Dead Packets Society-Carpe Diem
Finding value in packet captures for high speed networks > 10G
Capturing packets or sniffing them from networks with lightweight probes and monitoring tools, provides a basic level of analysis and has been one of the most common ways to detect and uncover issues on the network affecting application performance.
But is it dying off, as if it were some obscure practice like the prep-school boys of Dead Poet’s Society reading verses in a candle-lit cave in the middle of the night?
A lot of packet capture tools are still free and widely supported, but might not get to the root cause of issues as effectively as they have in the past.
The packet capture challenge in today’s high speed networks
What’s changing rapidly is the ability to do high speed packet capture in today’s complex physical and virtual network architectures.
Then, being able to store the packets effectively, and sifting through the volumes of data from 10G—now 40G—and 100G lines now looming on the horizon with any kind of fidelity is definitely the way of the future. That’s if you believe that packets don’t lie as most people do. Basically, you can find out anything that happened on the network if you have the packets. Is it worth it?
Traditional packet capture tools cannot keep up unless you know exactly where to look. In today’s high speed networks, it would be like using a scalpel to cut down a tree. What you really need is a chainsaw to get the tree down first and if you’re looking for more precision, then you’d use a scalpel. Even seconds of packet capture can generate millions of packets that will be meaningless unless you can get to the packets you need quickly.
A funnel approach
So the key is using a funnel approach—that is, starting with the bigger picture of user experience and response times from a combination of flow data and passive monitoring on taps or SPAN ports. You then can find out if you have specific users, links, or applications that are consuming more bandwidth and crowding out others. For the delays, you can decode the TCP IP conversations to provide the composition of delay. For example, server delay, retransmission delay, connection setup delay, and payload transfer delay will help you decide where to look. As you work down the funnel, you’ll determine where to look and to figure out where to capture and analyze what’s going on at the packet level.
One example is during microbursts from high frequency transactions, such as when market data is released for financial trading institutions that rely on being able to trade at very high speeds and frequencies based on this data. In this case, you find that trades are not being executed as expected but bandwidth utilization from flows and TCP/IP conversations does not look like anything is wrong. That’s when the packet capture comes in and if you can drill down to your packet capture engine and then view the packets that will show the microbursts at millisecond levels. You’ll find out quickly if you need to upgrade your multiple 40G links to a 100G link when you see a wall of saturation where trading has stopped, as shown in the following figure.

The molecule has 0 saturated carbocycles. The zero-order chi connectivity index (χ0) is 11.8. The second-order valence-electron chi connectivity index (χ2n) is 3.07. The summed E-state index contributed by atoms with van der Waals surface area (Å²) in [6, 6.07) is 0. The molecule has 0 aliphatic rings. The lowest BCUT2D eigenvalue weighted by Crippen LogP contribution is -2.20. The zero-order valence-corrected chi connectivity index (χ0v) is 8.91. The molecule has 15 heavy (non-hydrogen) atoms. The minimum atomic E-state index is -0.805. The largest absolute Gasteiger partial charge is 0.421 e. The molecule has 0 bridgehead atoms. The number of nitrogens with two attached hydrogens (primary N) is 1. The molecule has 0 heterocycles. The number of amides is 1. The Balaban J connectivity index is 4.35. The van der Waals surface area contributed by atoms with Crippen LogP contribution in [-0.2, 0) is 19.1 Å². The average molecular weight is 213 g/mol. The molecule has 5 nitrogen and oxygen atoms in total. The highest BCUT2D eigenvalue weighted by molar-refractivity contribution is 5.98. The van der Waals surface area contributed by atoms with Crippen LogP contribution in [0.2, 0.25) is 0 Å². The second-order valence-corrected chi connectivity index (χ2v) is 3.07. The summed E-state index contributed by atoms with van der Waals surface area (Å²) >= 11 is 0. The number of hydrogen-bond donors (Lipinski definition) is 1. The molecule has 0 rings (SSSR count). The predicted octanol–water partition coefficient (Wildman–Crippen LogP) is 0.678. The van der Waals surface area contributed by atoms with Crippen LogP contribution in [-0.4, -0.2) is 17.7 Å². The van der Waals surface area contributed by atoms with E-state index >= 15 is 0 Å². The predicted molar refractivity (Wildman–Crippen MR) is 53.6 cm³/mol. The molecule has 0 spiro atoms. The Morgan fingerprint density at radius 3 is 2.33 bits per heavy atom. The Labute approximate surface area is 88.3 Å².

Another fairly recent security issue that scared almost everyone was the Heartbleed vulnerability, where the key was having the history of packets to inspect at a later date. For example, you could use a Berkeley Packet Filter (BPF) to find out if your data was compromised. Without having the packet capture, you would not know if your data was exposed to hackers who could exploit the information at your expense.
The best combination of monitoring and analysis tools will provide you the context to determine whether or not a packet capture is warranted and then help you get to the exact slice of data you need in that context for analysis.
Seize the packets
In some cases, an ‘on demand’ approach is sufficient, such as in a branch office location or for mobile users where capturing all the packets all the time for every user might not be worth it. With an intelligent packet capture approach, you can configure alerts that trigger an on demand packet capture when you have slow pages to identify the root cause of the issue.
You could have mobile users in delivery trucks or even law enforcement personnel who suddenly have slow pages because someone at headquarters updated the news feed with a picture of a newborn baby from someone on the staff or even a tribute to someone who did outstanding work. The size of the jpeg image could clobber the performance of these apps used in the branch or on the road almost instantly but you might not catch it without doing a packet capture.
In other cases where mission critical apps run your business and slow time is really more like down time because you’re losing $1,000s by the seconds, having all the packet captures in a relevant history available for inspection might make more sense. The key is you cannot diagnose and fix what you don’t know; afterall, slow is the new down!
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